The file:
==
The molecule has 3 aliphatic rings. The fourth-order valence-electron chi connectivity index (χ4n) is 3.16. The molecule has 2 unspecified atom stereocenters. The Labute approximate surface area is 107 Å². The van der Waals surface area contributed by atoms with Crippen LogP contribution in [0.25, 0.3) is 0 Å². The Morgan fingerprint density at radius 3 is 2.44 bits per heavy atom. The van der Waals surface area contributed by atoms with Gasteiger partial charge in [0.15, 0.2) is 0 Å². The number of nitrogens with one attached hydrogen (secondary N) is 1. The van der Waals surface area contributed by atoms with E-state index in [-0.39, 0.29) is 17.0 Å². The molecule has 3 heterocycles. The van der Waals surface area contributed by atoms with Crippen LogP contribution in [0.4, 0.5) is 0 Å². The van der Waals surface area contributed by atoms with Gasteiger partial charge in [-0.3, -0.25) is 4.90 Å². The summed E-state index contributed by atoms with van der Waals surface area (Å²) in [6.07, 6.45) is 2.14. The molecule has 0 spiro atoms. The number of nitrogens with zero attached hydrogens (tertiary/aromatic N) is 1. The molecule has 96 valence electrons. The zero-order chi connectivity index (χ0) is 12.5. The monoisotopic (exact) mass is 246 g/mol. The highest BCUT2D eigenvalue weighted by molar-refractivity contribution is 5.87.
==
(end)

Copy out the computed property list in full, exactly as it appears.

The molecule has 3 aliphatic rings. The fourth-order valence-electron chi connectivity index (χ4n) is 3.16. The molecule has 2 unspecified atom stereocenters. The Labute approximate surface area is 107 Å². The van der Waals surface area contributed by atoms with Crippen LogP contribution in [0.25, 0.3) is 0 Å². The Morgan fingerprint density at radius 3 is 2.44 bits per heavy atom. The van der Waals surface area contributed by atoms with Gasteiger partial charge in [0.15, 0.2) is 0 Å². The number of nitrogens with one attached hydrogen (secondary N) is 1. The van der Waals surface area contributed by atoms with E-state index in [-0.39, 0.29) is 17.0 Å². The molecule has 3 heterocycles. The van der Waals surface area contributed by atoms with Crippen LogP contribution in [0.4, 0.5) is 0 Å². The van der Waals surface area contributed by atoms with Gasteiger partial charge in [-0.3, -0.25) is 4.90 Å². The summed E-state index contributed by atoms with van der Waals surface area (Å²) in [6.07, 6.45) is 2.14. The molecule has 0 spiro atoms. The number of nitrogens with zero attached hydrogens (tertiary/aromatic N) is 1. The molecule has 96 valence electrons. The zero-order chi connectivity index (χ0) is 12.5. The monoisotopic (exact) mass is 246 g/mol. The highest BCUT2D eigenvalue weighted by molar-refractivity contribution is 5.87.